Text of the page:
Better Health: Smart Health Commentary Better Health (TM): smart health commentary

Article Comments (1)

Video: “The Too-Informed Patient”

This video, “The Too-Informed Patient,” came my way lately. It’s featured on NPR’s Mar­ket­place website:

The Too Informed Patient from Marketplace on Vimeo.

—–

The pup­peteer skit fea­tures the inter­ac­tion between a young man with a rash and his older physi­cian. The patient is an informed kind of guy: He’s checked his own med­ical record on the doctor’s web­site, read up on rashes in the Boston Globe, checked pix on WebMD, seen an episode of “Gray’s Anatomy” about a rash and, most inven­tively, checked iDiagnose, a hypo­thet­i­cal app (I hope) that led him to the con­clu­sion that he might have epi­der­mal necro­sis.

“Not to worry,” the patient informs Dr. Matthews, who mean­while has been try­ing to exam­ine him (“Say aaahhh” and more): He’s eli­gi­ble for an exper­i­men­tal pro­to­col. After some back-and-forth in which the doc­tor — who’s been quite cour­te­ous until this point, call­ing the patient “Mr. Horcher,” for exam­ple, and not admon­ish­ing the patient who’s got so many ideas of his own — the doc­tor says that the patient may be exac­er­bat­ing the con­di­tion by scratch­ing it, and ques­tions the wis­dom of tak­ing an exper­i­men­tal treat­ment for a rash.

“I just need you to sign this paper,” says the patient.

The doctor-puppet pauses momen­tar­ily, seem­ingly resigned to a new role. After the patient leaves, the doc­tor thinks to weigh him­self. The skit ends with the sounds of key­board typing.

—–

The piece sup­plies thought-provoking details in under two and a half min­utes. It’s a use­ful teach­ing tool, among other things. There’s been some dis­cus­sion about it on the NPR site, the Patient Empow­ered Blog, the Health Care Blog and else­where. Some com­ments sug­gest annoy­ance, that the “informed patient” is mis­rep­re­sented here as exag­ger­ated or fool­ish, or that the skit is off mark.

To me it rings true, rep­re­sent­ing an older doc­tor who’s try­ing — openmindedly but not on the cut­ting edge – to embrace new tech­nol­ogy, and has the patient’s inter­ests at heart. His efforts and his knowl­edge are set aside.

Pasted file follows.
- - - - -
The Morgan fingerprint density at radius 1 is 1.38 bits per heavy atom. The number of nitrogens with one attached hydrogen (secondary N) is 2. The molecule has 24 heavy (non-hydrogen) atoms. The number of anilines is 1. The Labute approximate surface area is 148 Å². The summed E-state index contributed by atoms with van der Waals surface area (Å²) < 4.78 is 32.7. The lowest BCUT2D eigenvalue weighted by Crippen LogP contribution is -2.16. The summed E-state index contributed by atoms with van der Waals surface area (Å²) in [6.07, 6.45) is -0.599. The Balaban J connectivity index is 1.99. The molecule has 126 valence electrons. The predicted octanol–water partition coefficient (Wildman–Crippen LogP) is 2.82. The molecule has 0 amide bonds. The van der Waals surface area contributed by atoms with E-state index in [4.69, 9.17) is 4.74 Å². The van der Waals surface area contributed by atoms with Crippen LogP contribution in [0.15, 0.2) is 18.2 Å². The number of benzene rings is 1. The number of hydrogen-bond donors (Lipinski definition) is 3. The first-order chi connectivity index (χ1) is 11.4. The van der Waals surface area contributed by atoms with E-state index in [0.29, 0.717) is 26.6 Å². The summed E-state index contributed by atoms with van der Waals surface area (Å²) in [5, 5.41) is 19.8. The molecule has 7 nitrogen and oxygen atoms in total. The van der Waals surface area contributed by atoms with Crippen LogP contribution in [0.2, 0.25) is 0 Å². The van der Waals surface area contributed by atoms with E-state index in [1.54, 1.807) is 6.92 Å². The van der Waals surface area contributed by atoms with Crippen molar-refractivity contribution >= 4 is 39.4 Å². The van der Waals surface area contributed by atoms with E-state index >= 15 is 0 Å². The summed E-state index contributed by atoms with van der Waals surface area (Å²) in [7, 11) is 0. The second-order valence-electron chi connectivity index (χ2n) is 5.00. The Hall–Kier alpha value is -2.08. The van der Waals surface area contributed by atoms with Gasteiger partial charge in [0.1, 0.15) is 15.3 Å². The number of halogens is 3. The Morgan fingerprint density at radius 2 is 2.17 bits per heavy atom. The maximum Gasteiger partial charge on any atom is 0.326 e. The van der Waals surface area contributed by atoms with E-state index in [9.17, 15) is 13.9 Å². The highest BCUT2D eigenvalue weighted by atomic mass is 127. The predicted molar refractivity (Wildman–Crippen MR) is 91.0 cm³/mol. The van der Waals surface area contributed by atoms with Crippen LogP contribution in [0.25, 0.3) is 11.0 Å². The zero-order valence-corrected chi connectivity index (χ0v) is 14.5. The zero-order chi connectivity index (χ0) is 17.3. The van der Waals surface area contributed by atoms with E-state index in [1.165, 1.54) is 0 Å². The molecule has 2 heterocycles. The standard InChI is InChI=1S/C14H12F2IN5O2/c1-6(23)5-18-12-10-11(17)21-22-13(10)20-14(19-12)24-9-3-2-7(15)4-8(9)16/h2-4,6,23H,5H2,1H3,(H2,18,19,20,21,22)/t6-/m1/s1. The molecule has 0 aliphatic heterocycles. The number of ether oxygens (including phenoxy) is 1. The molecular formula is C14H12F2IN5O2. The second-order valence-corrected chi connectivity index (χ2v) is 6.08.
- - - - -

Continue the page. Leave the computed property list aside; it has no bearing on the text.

My reac­tion is sad­ness. Am I the only one?

—–

Thanks to the team who cre­ated this insight­ful pro­duc­tion: Pro­duced by Gre­gory Warner and Mara Zepeda, cre­ated by Sebasti­enne Mund­heim of White Box The­atre, acted by Charles Del­Mar­celle and Doug Greene, and voiced by two actors from Philadelphia’s Pig Iron The­atre Com­pany, and to NPR’s Mar­ket­place for presenting.

*This blog post was originally published at Medical Lessons*


You may also like these posts

Read comments »


One Response to “Video: “The Too-Informed Patient””

  1. Jackie Fox says:

    Like all humor, this is funny because it rings true. I try very hard to walk that fine line between not being completely ignorant and letting my imagination get the best of me thanks to Internet self-diagnosis. We need to be attuned to our bodies, and obviously if we feel like something’s wrong we need to speak up, but if we treat doctors like order takers, we are making a huge mistake. My hour of Web surfing can’t possibly add up to 12-plus years of medical training.

    Jackie Fox
    Author, From Zero to Mastectomy: What I Learned And You Need to Know About Stage 0 Breast Cancer

Return to article »

Latest Interviews

IDEA Labs: Medical Students Take The Lead In Healthcare Innovation

It’s no secret that doctors are disappointed with the way that the U.S. healthcare system is evolving. Most feel helpless about improving their work conditions or solving technical problems in patient care. Fortunately one young medical student was undeterred by the mountain of disappointment carried by his senior clinician mentors…

Read more »

How To Be A Successful Patient: Young Doctors Offer Some Advice

I am proud to be a part of the American Resident Project an initiative that promotes the writing of medical students residents and new physicians as they explore ideas for transforming American health care delivery. I recently had the opportunity to interview three of the writing fellows about how to…

Read more »

See all interviews »

Latest Cartoon

See all cartoons »

Latest Book Reviews

Book Review: Is Empathy Learned By Faking It Till It’s Real?

I m often asked to do book reviews on my blog and I rarely agree to them. This is because it takes me a long time to read a book and then if I don t enjoy it I figure the author would rather me remain silent than publish my…

Read more »

The Spirit Of The Place: Samuel Shem’s New Book May Depress You

When I was in medical school I read Samuel Shem s House Of God as a right of passage. At the time I found it to be a cynical yet eerily accurate portrayal of the underbelly of academic medicine. I gained comfort from its gallows humor and it made me…

Read more »

Eat To Save Your Life: Another Half-True Diet Book

I am hesitant to review diet books because they are so often a tangled mess of fact and fiction. Teasing out their truth from falsehood is about as exhausting as delousing a long-haired elementary school student. However after being approached by the authors’ PR agency with the promise of a…

Read more »

See all book reviews »